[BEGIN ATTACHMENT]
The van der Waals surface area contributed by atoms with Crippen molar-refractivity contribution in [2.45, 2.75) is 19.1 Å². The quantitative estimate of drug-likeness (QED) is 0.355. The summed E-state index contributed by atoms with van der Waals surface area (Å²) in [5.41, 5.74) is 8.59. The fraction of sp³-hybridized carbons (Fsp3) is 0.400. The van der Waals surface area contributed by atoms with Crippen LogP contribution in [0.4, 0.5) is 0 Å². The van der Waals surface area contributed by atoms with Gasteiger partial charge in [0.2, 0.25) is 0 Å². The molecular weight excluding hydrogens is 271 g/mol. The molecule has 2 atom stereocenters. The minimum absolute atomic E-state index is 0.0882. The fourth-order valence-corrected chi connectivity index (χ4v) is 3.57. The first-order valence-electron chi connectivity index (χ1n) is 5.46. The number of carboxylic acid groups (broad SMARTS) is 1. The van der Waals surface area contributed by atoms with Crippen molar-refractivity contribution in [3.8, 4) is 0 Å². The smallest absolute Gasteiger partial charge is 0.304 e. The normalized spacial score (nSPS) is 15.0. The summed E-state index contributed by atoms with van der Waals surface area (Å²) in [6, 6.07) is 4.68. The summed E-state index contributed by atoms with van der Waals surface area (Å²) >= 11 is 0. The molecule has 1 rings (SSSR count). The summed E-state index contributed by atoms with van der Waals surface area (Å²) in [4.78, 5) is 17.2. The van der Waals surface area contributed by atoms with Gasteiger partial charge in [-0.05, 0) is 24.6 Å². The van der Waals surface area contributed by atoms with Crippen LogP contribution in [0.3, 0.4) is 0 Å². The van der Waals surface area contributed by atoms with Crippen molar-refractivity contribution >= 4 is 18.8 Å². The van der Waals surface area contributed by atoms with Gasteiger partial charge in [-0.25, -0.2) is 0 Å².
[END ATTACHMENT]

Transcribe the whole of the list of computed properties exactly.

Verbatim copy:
The van der Waals surface area contributed by atoms with Crippen molar-refractivity contribution in [2.45, 2.75) is 19.1 Å². The quantitative estimate of drug-likeness (QED) is 0.355. The summed E-state index contributed by atoms with van der Waals surface area (Å²) in [5.41, 5.74) is 8.59. The fraction of sp³-hybridized carbons (Fsp3) is 0.400. The van der Waals surface area contributed by atoms with Crippen LogP contribution in [0.4, 0.5) is 0 Å². The van der Waals surface area contributed by atoms with Gasteiger partial charge in [0.2, 0.25) is 0 Å². The molecular weight excluding hydrogens is 271 g/mol. The molecule has 2 atom stereocenters. The minimum absolute atomic E-state index is 0.0882. The fourth-order valence-corrected chi connectivity index (χ4v) is 3.57. The first-order valence-electron chi connectivity index (χ1n) is 5.46. The number of carboxylic acid groups (broad SMARTS) is 1. The van der Waals surface area contributed by atoms with Crippen molar-refractivity contribution in [3.8, 4) is 0 Å². The smallest absolute Gasteiger partial charge is 0.304 e. The normalized spacial score (nSPS) is 15.0. The summed E-state index contributed by atoms with van der Waals surface area (Å²) in [6, 6.07) is 4.68. The summed E-state index contributed by atoms with van der Waals surface area (Å²) >= 11 is 0. The molecule has 1 rings (SSSR count). The summed E-state index contributed by atoms with van der Waals surface area (Å²) in [4.78, 5) is 17.2. The van der Waals surface area contributed by atoms with Gasteiger partial charge in [-0.05, 0) is 24.6 Å². The van der Waals surface area contributed by atoms with Crippen LogP contribution in [0.3, 0.4) is 0 Å². The van der Waals surface area contributed by atoms with Crippen molar-refractivity contribution >= 4 is 18.8 Å². The van der Waals surface area contributed by atoms with Gasteiger partial charge in [-0.25, -0.2) is 0 Å².